Taylor Threatens to Impose "State of Emergency"

The Perspective

August 28, 2001

Is there a threat to Liberia's security? So says President Taylor who addressed the nation last weekend in a live television and radio call-in show dubbed "Issues with the President," using a trial balloon to test the public pulse, and perhaps preparing the way for a decision which has long been speculated to be in the making, President Taylor told Liberians that imposing a state of emergency was necessary in light of the current security and other conditions in the country.

According to reports form Monrovia, the Liberian ruler argued that the imposition of emergency "would enable the government [to] put into place the appropriate mechanisms for peace and security of the state. [He] asserted that the war in Northern Lofa County, the UN imposed sanctions against Liberia, among others, are conditions that warrant the imposition of the state of emergency by his government." The president continued:

"The fact that there exists war in Lofa, it constitutes a clear and present danger.

"When Liberians are taken from all over the country to go fight, when young men and women are dying on the battle front every day in Lofa, don't people think that there is a clear and present danger to the country. Danger in Lofa is danger in the entire country.

"When the United Nations imposed sanctions on Liberia, it provided for a state of emergency.

"When a major commodity of diamonds cannot be exported from this country, causing half a million of our citizens not to do what they normally do to support their family, it constitutes a state of emergency."

Mr. Taylor vowed "that he would not hesitate to declare a state of emergency if the national security council, which is currently studying the social, political, economic and security impact of the state of emergency gives him the mandate to proceed with the decision."

If Taylor's intent was to mobilize public opinion in support for such a decision, it is apparent that the opposite effect was achieved. Not only has there been a public outcry when the issue was first broached about few weeks ago by Cyril Allen, National Chairman of the National Patriotic Party (NPP), but Liberians have also roundly and vehemently rejected Mr. Taylor's call for such action. With Liberians wishing to rid themselves of autocratic and dictatorial rule, they are even more repulsed by the use of military decrees which would characterize an emergency situation.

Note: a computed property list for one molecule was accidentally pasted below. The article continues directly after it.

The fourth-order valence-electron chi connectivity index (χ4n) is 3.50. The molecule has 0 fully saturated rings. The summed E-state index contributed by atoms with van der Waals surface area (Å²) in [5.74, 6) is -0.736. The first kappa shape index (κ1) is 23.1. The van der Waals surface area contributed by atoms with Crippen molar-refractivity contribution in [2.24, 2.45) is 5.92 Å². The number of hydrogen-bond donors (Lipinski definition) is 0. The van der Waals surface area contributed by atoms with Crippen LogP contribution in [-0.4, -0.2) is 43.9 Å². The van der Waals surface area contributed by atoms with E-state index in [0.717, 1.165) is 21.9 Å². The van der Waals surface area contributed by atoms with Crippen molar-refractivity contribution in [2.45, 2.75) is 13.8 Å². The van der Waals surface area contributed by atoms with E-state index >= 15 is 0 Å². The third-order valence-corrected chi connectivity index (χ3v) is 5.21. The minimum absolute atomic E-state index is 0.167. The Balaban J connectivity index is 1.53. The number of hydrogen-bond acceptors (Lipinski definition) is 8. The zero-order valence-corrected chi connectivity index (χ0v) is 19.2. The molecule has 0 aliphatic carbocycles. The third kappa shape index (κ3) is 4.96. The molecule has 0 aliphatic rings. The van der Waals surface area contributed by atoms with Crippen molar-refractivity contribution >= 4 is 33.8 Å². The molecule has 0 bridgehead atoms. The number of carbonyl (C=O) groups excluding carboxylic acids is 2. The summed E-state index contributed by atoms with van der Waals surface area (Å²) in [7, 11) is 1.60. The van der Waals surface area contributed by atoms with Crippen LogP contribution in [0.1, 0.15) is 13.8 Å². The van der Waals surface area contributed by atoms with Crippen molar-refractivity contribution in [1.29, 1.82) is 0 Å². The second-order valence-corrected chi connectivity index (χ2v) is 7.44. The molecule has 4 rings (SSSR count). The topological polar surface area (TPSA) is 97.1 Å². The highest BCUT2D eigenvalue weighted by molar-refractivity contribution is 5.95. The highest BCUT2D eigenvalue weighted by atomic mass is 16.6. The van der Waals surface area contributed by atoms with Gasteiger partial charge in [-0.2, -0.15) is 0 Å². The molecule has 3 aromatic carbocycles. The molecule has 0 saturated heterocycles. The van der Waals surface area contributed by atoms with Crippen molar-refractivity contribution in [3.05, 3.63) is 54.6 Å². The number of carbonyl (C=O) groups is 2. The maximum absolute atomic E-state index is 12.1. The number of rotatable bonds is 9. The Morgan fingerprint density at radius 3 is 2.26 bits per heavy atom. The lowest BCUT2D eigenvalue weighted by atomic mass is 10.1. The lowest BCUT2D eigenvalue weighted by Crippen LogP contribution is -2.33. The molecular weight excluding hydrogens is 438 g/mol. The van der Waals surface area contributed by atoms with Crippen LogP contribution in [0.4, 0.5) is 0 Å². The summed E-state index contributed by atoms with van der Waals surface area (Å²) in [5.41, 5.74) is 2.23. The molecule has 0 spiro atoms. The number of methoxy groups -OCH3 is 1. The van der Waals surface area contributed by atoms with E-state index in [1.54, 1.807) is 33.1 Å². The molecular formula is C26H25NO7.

Furthermore, political observers and Liberian constitutional experts disagree with Taylor's analysis and definition of what constitutes a state of emergency. One Liberian politician who preferred not to be named observed: "Taylor has long been looking for a pretext to impose emergency rule, and it appears like he has found it... granted the war in Lofa, it is more regional than national in scope, and there is no civil unrest in the country."

Legal experts also question Taylor's misreading and misinterpretation of the Liberian constitution. "A state of Emergency may be declared only where there is a threat or outbreak of war or where there is civil unrest affecting the existence, security or well-being of the Republic amounting to a clear and present danger."

Article 86(a) of the Liberian Constitution states: "The President may, in consultation with the Speaker of the House of Representatives and the President Pro-Tempore of the Senate, proclaim and declare the existence of the state of emergency in the republic or any part thereof. Acting pursuant thereto, the president may suspend and affect certain rights, freedoms and guarantees contained in this constitution and exercise such other emergency power as may be necessary and appropriate to take care of the emergency, subject, however, to the limitation contained in this Chapter [Chapter IX, Articles 87 and 88]."

It is a fact that the government still controls more than 95% of the country and there is no grave danger to the country's territorial sovereignty. It is also a fact that there exists no civil unrest or potential unrest in the country. But more importantly, even where these conditions were to attain, legislative consultation would be needed to proceed with such a decision. But it is clear that Taylor is prepared to bypass the legislature (even though it is a rubberstamp) or usurp their power, and institute a rule by fiat.

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